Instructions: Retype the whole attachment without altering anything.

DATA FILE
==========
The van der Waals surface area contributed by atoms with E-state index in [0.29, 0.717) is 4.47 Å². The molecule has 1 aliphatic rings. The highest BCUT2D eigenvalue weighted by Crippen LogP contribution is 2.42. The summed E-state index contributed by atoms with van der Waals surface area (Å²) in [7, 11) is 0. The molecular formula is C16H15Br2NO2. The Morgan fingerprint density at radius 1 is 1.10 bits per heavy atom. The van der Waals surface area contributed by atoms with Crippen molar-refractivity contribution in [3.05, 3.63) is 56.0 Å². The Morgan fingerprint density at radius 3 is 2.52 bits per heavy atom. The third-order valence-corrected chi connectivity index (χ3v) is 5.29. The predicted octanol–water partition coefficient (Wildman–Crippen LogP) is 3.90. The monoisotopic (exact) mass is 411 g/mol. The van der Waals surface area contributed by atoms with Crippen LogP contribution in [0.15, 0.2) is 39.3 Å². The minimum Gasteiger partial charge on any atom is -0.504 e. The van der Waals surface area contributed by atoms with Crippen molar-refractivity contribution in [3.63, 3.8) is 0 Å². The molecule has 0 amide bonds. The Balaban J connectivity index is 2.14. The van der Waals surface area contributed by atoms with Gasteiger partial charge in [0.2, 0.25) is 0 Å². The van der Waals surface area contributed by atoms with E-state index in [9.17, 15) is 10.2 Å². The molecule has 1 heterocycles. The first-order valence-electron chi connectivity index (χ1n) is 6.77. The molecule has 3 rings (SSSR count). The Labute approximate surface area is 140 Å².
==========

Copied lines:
The van der Waals surface area contributed by atoms with E-state index in [0.29, 0.717) is 4.47 Å². The molecule has 1 aliphatic rings. The highest BCUT2D eigenvalue weighted by Crippen LogP contribution is 2.42. The summed E-state index contributed by atoms with van der Waals surface area (Å²) in [7, 11) is 0. The molecular formula is C16H15Br2NO2. The Morgan fingerprint density at radius 1 is 1.10 bits per heavy atom. The van der Waals surface area contributed by atoms with Crippen molar-refractivity contribution in [3.05, 3.63) is 56.0 Å². The Morgan fingerprint density at radius 3 is 2.52 bits per heavy atom. The third-order valence-corrected chi connectivity index (χ3v) is 5.29. The predicted octanol–water partition coefficient (Wildman–Crippen LogP) is 3.90. The monoisotopic (exact) mass is 411 g/mol. The van der Waals surface area contributed by atoms with Crippen LogP contribution in [0.15, 0.2) is 39.3 Å². The minimum Gasteiger partial charge on any atom is -0.504 e. The van der Waals surface area contributed by atoms with Crippen molar-refractivity contribution in [3.63, 3.8) is 0 Å². The molecule has 0 amide bonds. The Balaban J connectivity index is 2.14. The van der Waals surface area contributed by atoms with Gasteiger partial charge in [0.2, 0.25) is 0 Å². The van der Waals surface area contributed by atoms with E-state index in [9.17, 15) is 10.2 Å². The molecule has 1 heterocycles. The first-order valence-electron chi connectivity index (χ1n) is 6.77. The molecule has 3 rings (SSSR count). The Labute approximate surface area is 140 Å².